About the "Harp"
The Begena or King David's Harp
There is something attractive about instruments that are rarely found here in the west. I first encountered the begena during a street festival here in Houston. I was immediately enchanted by the one of a kind sound that this instrument produced. This page gives you a brief description of the history, its play style and a look into why this is one of the easiest lyres to play and most challenging of its class to play well.
Begena the History of King David's Harp
It is believed that the begena, better known as King David's Harp in English speaking portions of the world, originated from Israel.
The story behind the harp cannot be substantiated. But as the lore goes, David played the harp to comfort and calm King Saul who was suffering from insomnia. Due to the oral tradition of the story its factual nature is to be questioned. Still it is believed that the Menelik I is the one who imported the instrument from Isreal to Eritrean and Ethiopian.
As you can see from the image on the right side of this page King David's Harp belongs to the lyre family of instruments.
While the true history of the instrument is in question, certain manuscripts obtained, show the first recored mention of the harp from the 15th century.
Begenas, a unisex instrument, with the primary purpose to accompany prayer and meditation, were once played by nobels, monks, and all other members of of high society.
You can still often hear the instrument being played on the radio during such as Lent. Though the begena is often primarily played at home, it can also be used in the context of a musical accompaniment for singers.
Though it is not uncommon for people to write song especially for begena accompaniment, it is more common for song text to be taken directly from the Book of Proverbs, the Book of Qine, or even from verse and love poem anthologies. Even though the song text that is often sung is of a religious nature and tone, often focusing on life, death, the morality of prayer, and to praise God the instrument is never used during church services in the Ethiopian Orthodox church.
How the Harp is Played
The first school dedicated to teaching the begena was opened in 1972. Until then the instrument, while a prominent part of the society, was rarely seen. Often played during individual mediation or prayer sessions the begena was not actively sought out and could just as easily become a dead art form.
Addis Ababa was the first formal instructor, and as of 2004 the Yared Music School has even begun to offer evening classes giving people more of an opportunity to learn how to play the begena.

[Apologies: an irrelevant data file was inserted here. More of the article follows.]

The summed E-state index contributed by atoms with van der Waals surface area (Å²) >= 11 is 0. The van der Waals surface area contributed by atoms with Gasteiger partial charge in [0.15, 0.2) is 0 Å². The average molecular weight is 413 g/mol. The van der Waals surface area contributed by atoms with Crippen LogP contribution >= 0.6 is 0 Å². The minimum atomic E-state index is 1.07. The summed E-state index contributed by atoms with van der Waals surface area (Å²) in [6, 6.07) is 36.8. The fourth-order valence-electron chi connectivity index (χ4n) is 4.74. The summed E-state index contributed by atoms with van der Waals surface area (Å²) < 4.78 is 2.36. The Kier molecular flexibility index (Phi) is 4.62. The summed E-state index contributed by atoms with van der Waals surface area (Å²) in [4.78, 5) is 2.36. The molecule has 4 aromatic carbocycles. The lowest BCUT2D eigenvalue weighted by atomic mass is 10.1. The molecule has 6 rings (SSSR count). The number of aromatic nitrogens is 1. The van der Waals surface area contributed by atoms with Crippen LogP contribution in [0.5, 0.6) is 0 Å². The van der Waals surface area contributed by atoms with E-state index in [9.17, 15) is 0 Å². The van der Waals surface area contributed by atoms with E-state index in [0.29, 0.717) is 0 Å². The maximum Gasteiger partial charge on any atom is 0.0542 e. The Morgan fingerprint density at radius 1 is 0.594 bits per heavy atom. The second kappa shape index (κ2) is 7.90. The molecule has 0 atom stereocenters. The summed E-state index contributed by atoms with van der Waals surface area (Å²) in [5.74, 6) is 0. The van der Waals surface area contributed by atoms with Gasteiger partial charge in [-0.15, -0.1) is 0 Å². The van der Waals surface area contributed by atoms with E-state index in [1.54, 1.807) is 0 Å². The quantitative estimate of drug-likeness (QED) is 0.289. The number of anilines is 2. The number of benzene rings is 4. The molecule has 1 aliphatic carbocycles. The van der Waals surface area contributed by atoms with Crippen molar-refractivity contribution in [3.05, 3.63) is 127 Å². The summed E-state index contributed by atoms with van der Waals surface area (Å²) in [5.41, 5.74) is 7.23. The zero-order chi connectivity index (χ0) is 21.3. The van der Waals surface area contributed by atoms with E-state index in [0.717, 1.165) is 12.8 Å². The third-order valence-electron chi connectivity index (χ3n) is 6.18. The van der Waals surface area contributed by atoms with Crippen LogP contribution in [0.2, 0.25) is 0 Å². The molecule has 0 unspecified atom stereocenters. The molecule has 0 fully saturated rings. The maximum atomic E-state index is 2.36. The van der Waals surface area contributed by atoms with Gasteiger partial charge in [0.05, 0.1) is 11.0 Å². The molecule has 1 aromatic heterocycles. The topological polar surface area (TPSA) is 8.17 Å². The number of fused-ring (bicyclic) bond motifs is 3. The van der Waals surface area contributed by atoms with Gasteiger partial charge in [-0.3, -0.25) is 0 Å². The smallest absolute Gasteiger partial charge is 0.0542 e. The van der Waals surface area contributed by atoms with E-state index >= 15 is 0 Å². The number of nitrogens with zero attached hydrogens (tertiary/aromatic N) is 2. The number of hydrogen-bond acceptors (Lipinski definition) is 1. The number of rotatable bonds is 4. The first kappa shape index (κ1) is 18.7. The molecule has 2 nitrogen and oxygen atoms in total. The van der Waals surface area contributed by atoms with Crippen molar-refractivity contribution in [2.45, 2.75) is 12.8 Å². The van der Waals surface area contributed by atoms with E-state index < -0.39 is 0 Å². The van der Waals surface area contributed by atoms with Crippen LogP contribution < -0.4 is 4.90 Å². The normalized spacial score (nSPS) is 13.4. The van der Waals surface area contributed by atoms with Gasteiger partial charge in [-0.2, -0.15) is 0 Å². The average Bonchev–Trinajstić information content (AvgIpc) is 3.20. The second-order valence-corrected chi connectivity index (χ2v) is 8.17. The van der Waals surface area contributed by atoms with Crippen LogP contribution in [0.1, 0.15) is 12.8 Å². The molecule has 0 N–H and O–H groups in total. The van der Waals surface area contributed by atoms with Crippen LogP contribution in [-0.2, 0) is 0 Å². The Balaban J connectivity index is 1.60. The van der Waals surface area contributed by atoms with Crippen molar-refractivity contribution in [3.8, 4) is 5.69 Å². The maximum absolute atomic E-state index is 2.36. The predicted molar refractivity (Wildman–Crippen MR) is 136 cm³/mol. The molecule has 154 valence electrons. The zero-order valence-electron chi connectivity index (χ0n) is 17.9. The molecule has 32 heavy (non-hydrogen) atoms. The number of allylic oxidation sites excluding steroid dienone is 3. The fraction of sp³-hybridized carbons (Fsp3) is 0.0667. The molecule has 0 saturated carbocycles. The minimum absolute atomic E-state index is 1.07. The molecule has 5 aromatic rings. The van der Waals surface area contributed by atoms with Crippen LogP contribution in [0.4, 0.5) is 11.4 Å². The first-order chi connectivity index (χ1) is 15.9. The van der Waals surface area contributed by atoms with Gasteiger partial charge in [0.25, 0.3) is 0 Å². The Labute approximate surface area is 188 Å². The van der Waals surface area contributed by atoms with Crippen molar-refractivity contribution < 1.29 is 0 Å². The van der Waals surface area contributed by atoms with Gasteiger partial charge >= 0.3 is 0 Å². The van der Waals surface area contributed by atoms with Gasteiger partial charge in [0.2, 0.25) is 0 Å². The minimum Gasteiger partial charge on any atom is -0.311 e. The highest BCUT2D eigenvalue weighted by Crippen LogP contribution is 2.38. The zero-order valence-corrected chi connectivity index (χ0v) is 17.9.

A begena is strummed. And while the instrument has ten strings they are not always played. Often focusing on a smaller subset of strings ranging from five to six. Still some instructors offer the full range of the insturment to their students, as is the case of Memhr Sisay Demissae. Memhr Sisay Demissae teaches the full range of play. Listen to the audio sample below to hear how the begena is played.
Play begins on the left side of the lyre and is played from 1sth to 10th with the left-hand plucking the individual strings.
Players use their index finger to play the 3rd and 4th string, while all other strings are played by only one finger often left to play style.
While it is most common to play the lyre with the fingers, girf may also be employed. This system is made of horn or wood and it is used much like a guitar pick to play the individual strings on the King David's Harp.
Even if you decide to play the begena with a girf you can also use your finger tips intermediately. This hybrid system is use by some of the master begena musicians.
Tuning King David's Harp
For musicians that play all ten strings, a method of tuning, quite unique to the begena is employed. String pairs are tuned together to create one set of pitches going into a pentatonic scale.
However, if a five string method of play is incorporated only five of the ten strings will be tuned. These are the 1st, 4th, 6th, 8th, and 10th string. The other strings are not tuned, nor do they create sound.
Still, if the musician decides to employ a six string style of play the following set of strings are tuned and actively played with the left hand: 1st, 3rd, 4th, 6th, 8th, and 10th.
When you ask what are the purpose of the dead strings is, you may wonder if it is just a throw back to the ancient nature of the instrument. The purpose may not be immediately clear, but once you have a begena in hand you will be pleasantly surprised by the reduced number of strings.
These "extra" strings are used to allow the resounding music made by the others strings a chance to vibrate with a life of their own. By using the strings as a place for the fingers to rest during play the musician can save energy and allow the flow of music to come naturally.
For anyone that has not played any type of harp, the position the arm is held in for a prolonged period of time can place the musician under a certain amount of stress causing the laying hand to become tired. With the reduced number of strings used on a begena the amount of fatigue is relatively low as with other large vertical string instruments.
Once you've heard the begena being played you will immediately recognize the deep buzzing reverberation of the strings against the bridge.
Listen to the Begena Being Played
Here is a short demonstation of the begena being played.